Belfast: A city's three dimensions

The diversity of events staged in Belfast this year might surprise those who don't know Northern Ireland well. Yasmin Razak sees how an association meeting, an exhibition and a consumer entertainment event fared.

BRITISH DIETETIC ASSOCIATION CONFERENCE AND EXHIBITION

The appointment of a new chair for the British Dietetic Association (BDA) brought the annual conference and exhibition to Northern Ireland this June.

"This is the first time we have held the event in Belfast," explains BDA dietitian and spokesperson Jacqui Lowdon. "Last year the event was in London. Before that it was Cardiff and then Edinburgh, so it is Belfast's turn. The new chair is a dietitian from Northern Ireland, so we wanted to come to her home."

More than 330 delegates attended the gathering, held from 19-21 June at the Hastings Europa Hotel. It was organised by the BDA's eight-person scientific programmes committee and event management agency Sovereign.

The itinerary combined an educational conference with an exhibition supported by pharma nutritia giants such as Procter & Gamble, SMA Nutrition, Nestle Healthcare Nutrition, Novartis, Unilever Slimfast and Yakult UK. A highlight was the awards dinner at the City Hall, broadcast by Ulster Television.

Lowdon says: "Our main obstacle was an entirely theoretical one - people think that getting to Belfast will be more problematic than other UK destinations as it is across the water. It is entirely down to perception as potential delegates also worried that it would be expensive to get there, but in many instances, it is cheaper than getting to London."

The event returns to the mainland in 2008 with Liverpool hosting the BDA at the recently refurbished Adelphi Hotel from 17-19 June.

THE BALMORAL SHOW

Something of a stalwart at King's Hall Exhibition and Conference Centre, The Balmoral Show is in its 139th year. This annual event took place from 16-18 May 2007, drawing more than 70,000 visitors to Northern Ireland's largest MICE venue. Organised by the Royal Ulster Agricultural Society, based at King's Hall, a dedicated team of 32 worked on the project from the venue's in-house team and were supported by members during the event itself.

The three-day show, designed to promote agriculture in Northern Ireland, was sponsored by a raft of regional and national corporates including Britvic, Coca-Cola, Vodafone, Tesco and Ulster Bank. Corporate hospitality options included lunches and afternoon teas in the Arena Suite, a glass-fronted marquee affording uninterrupted views into the Main Arena.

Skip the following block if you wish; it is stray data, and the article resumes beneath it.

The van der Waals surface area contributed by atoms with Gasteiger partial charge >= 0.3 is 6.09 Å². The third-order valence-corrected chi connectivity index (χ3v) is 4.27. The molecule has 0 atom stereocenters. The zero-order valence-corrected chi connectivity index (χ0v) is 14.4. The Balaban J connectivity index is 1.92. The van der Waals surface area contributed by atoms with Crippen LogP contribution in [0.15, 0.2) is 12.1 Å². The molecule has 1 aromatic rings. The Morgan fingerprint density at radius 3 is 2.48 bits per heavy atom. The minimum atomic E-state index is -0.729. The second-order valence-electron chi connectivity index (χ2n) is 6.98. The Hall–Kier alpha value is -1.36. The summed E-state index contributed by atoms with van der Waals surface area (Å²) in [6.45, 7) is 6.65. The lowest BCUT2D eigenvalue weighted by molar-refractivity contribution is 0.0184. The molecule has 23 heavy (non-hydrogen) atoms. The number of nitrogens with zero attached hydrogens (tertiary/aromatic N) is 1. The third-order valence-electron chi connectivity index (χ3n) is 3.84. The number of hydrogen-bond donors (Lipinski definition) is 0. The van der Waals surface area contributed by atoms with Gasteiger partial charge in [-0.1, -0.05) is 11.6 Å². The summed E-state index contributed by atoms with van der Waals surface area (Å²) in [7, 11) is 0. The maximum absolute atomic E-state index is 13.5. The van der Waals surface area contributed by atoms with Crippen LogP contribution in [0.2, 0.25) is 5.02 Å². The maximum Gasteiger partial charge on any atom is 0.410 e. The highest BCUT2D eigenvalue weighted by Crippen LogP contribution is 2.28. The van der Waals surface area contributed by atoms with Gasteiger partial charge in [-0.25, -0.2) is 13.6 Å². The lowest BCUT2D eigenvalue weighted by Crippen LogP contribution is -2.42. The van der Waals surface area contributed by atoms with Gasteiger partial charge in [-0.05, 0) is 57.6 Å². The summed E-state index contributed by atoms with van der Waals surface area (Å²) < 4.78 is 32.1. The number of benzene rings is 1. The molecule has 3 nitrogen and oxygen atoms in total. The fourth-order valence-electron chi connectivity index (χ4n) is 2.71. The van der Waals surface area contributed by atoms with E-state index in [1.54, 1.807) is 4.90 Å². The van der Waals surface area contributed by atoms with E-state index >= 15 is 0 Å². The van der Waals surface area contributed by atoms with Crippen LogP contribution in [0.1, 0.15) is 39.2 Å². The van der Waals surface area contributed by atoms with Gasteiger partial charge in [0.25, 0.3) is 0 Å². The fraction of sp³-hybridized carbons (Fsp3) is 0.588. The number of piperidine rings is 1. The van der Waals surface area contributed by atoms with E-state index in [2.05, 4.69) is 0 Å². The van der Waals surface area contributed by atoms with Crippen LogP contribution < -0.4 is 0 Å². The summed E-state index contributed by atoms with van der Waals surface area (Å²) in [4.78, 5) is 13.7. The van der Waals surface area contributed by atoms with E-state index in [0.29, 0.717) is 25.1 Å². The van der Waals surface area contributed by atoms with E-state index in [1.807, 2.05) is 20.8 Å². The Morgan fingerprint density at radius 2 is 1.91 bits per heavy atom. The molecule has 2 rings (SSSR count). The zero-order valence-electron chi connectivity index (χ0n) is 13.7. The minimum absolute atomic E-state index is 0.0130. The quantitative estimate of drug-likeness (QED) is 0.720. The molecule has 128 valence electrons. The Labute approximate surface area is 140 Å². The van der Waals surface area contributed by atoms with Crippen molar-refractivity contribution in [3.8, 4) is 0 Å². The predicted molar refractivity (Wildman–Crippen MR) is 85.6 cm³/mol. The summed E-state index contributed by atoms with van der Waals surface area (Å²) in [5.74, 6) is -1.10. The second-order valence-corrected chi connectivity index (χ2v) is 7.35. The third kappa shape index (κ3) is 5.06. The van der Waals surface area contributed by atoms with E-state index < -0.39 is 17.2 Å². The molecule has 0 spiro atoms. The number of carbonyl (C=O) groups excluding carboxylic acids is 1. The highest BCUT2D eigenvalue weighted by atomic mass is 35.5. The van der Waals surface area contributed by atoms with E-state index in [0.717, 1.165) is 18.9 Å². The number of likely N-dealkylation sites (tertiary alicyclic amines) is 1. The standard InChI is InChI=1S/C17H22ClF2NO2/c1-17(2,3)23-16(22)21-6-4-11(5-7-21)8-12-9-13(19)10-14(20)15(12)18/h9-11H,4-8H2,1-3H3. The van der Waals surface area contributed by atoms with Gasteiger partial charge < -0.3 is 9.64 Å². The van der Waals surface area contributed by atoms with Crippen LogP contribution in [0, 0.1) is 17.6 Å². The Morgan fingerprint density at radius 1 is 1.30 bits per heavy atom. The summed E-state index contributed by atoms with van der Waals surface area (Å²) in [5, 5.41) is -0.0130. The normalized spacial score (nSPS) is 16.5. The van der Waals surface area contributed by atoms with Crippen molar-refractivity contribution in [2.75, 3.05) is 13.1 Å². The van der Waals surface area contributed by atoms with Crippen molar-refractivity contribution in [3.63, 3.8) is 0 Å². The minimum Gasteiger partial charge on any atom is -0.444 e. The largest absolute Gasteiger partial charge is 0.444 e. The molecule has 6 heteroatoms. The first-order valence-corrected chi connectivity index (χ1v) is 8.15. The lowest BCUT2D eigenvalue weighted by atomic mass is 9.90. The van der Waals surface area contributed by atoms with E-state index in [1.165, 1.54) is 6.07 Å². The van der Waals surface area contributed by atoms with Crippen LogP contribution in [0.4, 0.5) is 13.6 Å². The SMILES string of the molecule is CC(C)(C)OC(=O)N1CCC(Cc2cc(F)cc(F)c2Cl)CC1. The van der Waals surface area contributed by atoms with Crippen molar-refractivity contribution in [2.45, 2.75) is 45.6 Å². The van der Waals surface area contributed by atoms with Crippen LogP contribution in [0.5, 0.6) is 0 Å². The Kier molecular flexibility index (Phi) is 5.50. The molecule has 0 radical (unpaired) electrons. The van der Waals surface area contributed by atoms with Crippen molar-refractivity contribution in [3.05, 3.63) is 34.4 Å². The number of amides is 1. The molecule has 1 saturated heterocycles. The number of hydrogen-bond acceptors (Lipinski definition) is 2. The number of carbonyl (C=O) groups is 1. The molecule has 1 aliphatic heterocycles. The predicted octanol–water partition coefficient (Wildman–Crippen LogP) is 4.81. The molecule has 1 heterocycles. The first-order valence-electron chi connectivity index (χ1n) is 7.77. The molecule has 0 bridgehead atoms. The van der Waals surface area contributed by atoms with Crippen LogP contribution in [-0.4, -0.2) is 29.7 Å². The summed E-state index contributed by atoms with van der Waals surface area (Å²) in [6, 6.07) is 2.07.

Attractions included the showjumping heats in the Main Arena, the Chariots of Fire display comprising carriage-driving stunts and a firework finale, and the dog agility competition.

The children's area, Punch and Judy shows, World of Owls and the Food Pavilion with its local delights were all new additions.

Events project manager Rhonda Geary says: "The main challenge is to try and keep the mix right for both the seasoned agricultural community and the city dweller. We conduct an exit poll to collate information on what the visitors are after so that we can develop appropriate new attractions."

The show was a success for many, including the Northern Ireland Sheep Shearing Team, who won the Five Nations Championship for the first time in 30 years. It returns to King's Hall from 14-16 May 2008.

BELFAST FOOD & DRINK FESTIVAL

Belfast's Saturday morning food shoppers were given something extra to chew on at the beginning of September when St George's Market hosted the opening of the Belfast Food & Drink Festival 2007. Now in its fourth year and bigger than ever, the month-long event kicked off with live culinary demonstrations from two of the city's best-known chefs.

Nick Price of Nick's Warehouse and Simon McCance of Ginger - both highly acclaimed restaurants - prepared and cooked a range of dishes on a raised platform in front of hundreds of market visitors. The chefs gave step-by-step explanations over microphones and used almost entirely local produce to highlight the quality and diversity of the region's food.

The highly interactive demonstration lasted from midday to 2pm, during which time spectators were able to sample freshly cooked delicacies and enjoy live music from the Martello Jazz Band. A small number of promotional staff were also on hand to distribute leaflets covering the remaining programme of events in the city - these included special dinner menus at participating restaurants, gourmet masterclasses and a two-day 'Chilli Fest'.

"We wanted it to involve people," says Wendi Kane, evening economy officer at Belfast City Council. "It was simple to organise but at the same time a very public way of raising awareness. There was an instantaneous quality to the event that really worked."

St George's Market itself, which dates back to Victorian times, has recently benefited from a major refurbishment with £4.5m of heritage lottery funding.


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